Sep 08 2011

The Billy Meier Affair – Wedding Cake Edition

I continue to be fascinated with the Swiss farmer who has, in my opinion, been engaged in a many-decade UFO hoax – Billy Meier. My fascination comes from the obviously terrible quality of his hoax and the lameness of his excuses for failure, combined with the fact that there are still those who believe him. It is, if nothing else, a natural experiment in human gullibility with the conclusion that there appears to be no limit this phenomenon.

Here are some examples: Billy Meier produced, among other bits of “evidence” for his alleged ongoing encounter with aliens, photographs of what has come to be known as the “wedding cake” UFO (what Meier calls a “beam ship”).

There it is next to that tree. That’s a remarkable bit of UFO piloting there. The pilot appears to have a wide open field in which to navigate, but chooses, for some reason, to nuzzle up next to the one tree standing in the middle of the field.

I am sure you can invent some absurd ad-hoc explanation for this, even though it seems absurd on its face. The simplest explanation, however, is that the tree is supporting the model of the UFO. Meier has used this technique before. Below is another “beam ship” with an odd affection for foliage.

But let’s take a closer look at the wedding cake UFO. The Independent Investigations Group has done a thorough analysis, and come up with some interesting facts.

Meier claims this is a photo of an actual ship, some 15 or so feet across. Skeptics claim that it is a small model, constructed by Meier or an accomplice. Investigators have noticed the small projection from the base of the UFO – that looks like a detail that just might provide a clue as to the true nature of this object.

It turns out that the little projection, and in fact the entire base, matches exactly with the shape of a particular garbage can lid. From Forgetomori we have this picture of the lid:

Ding, ding, ding! I think we have a winner. The resemblance of the lid to the base of the wedding cake UFO is uncanny. It is so exact, in fact, that Meier himself could not ignore the correlation. Meier produces what he claims are transcripts of conversations he has with his alien visitors, but which can more easily be explained as him making stuff up. Here is an exerpt from one such conversation, reported by both IIG and Forgetomori:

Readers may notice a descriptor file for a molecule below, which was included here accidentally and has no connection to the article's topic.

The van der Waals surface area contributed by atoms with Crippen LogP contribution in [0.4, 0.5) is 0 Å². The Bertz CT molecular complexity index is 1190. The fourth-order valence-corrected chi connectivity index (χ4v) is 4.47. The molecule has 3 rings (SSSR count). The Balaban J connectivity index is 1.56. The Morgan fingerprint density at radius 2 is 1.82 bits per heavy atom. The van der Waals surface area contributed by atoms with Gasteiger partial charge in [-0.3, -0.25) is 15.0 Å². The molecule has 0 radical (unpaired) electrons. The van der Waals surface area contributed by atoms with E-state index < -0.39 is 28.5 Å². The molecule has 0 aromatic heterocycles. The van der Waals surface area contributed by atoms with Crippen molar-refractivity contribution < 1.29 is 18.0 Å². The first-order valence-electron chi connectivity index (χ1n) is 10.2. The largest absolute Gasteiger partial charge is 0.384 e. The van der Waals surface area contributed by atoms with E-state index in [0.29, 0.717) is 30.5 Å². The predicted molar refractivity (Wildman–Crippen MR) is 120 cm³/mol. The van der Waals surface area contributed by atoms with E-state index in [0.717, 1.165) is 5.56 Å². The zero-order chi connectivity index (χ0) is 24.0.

From Meier’s 254th Contact Report, November 28, 1995:

Ptaah: “. . . As far back as the 1920s we worked with flying devices you have named the ‘Wedding Cake Ship,’ … we endeavored to transmit all of the necessary data regarding the vehicles’ shape to terrestrial scientists, in the form of telepathic impulses, to assist them in developing flying disks on Earth … We thoroughly investigated the entire situation and discovered that the old, newly re-emerged drawings were used for the design and production of these receptacle covers. … This, then, is how the shape of the container covers came about, which, as I mentioned earlier, strikingly resemble the lower rim section and undercarriage on our flying devices.”

We can tell this an an alien speaking because they say things like “receptacle covers” instead of “garbage can lid.”  So the aliens were telepathically beaming the designs for their wedding cake beam ships to German engineers, and these advanced ship designs somehow got confused with a garbage can lid, and that’s why they “strikingly resemble” each other. Got it. It’s a good thing the ship designs require a structure that it is the right place to serve as a handle for the garbage can lid. It’s no wonder the German engineers were confused.

It also seems that part of the telepathically communicated design specs also became confused with Christmas tree ornaments, as the IIG demonstrates the striking resemblance of the balls on the wedding cake UFO to uncapped bulbs.

There is also this photo showing apparently a piece of the model having fallen off and landing on the lower section:

The whole affair is similar to another Meier claim that he encountered and photographed two beautiful female aliens, who had suspiciously 1970s hairstyles. The photos he presented were eventually matched with dancers from a Dean Martin television show.

After years of Meier believers denying the resemblance, and trying to prove the female aliens were not the same as the dancer, Meier eventually admitted that they were, in fact, the same. He had yet another communication from his alien handlers reminding him that Men-In-Black had gotten their hands on the film and substituted photos of American “look-a-likes” for the aliens Meier actually met. Meier had forgotten this fact, until he was reminded.

You see – there was a sensible explanation all along. The Men-In-Black are so incredibly effective that within days they found human females on television that looked so similar to Meier’s alien friends that he would not notice the substitution, and this would set him up for later refutation.

The fact that my 8 year old daughter tells more convincing “fibs” than Meier does not seem to bother the faithful. And that is my real fascination – the human capacity for gullibility, or motivated belief. If it has any limits, they have yet to be documented.

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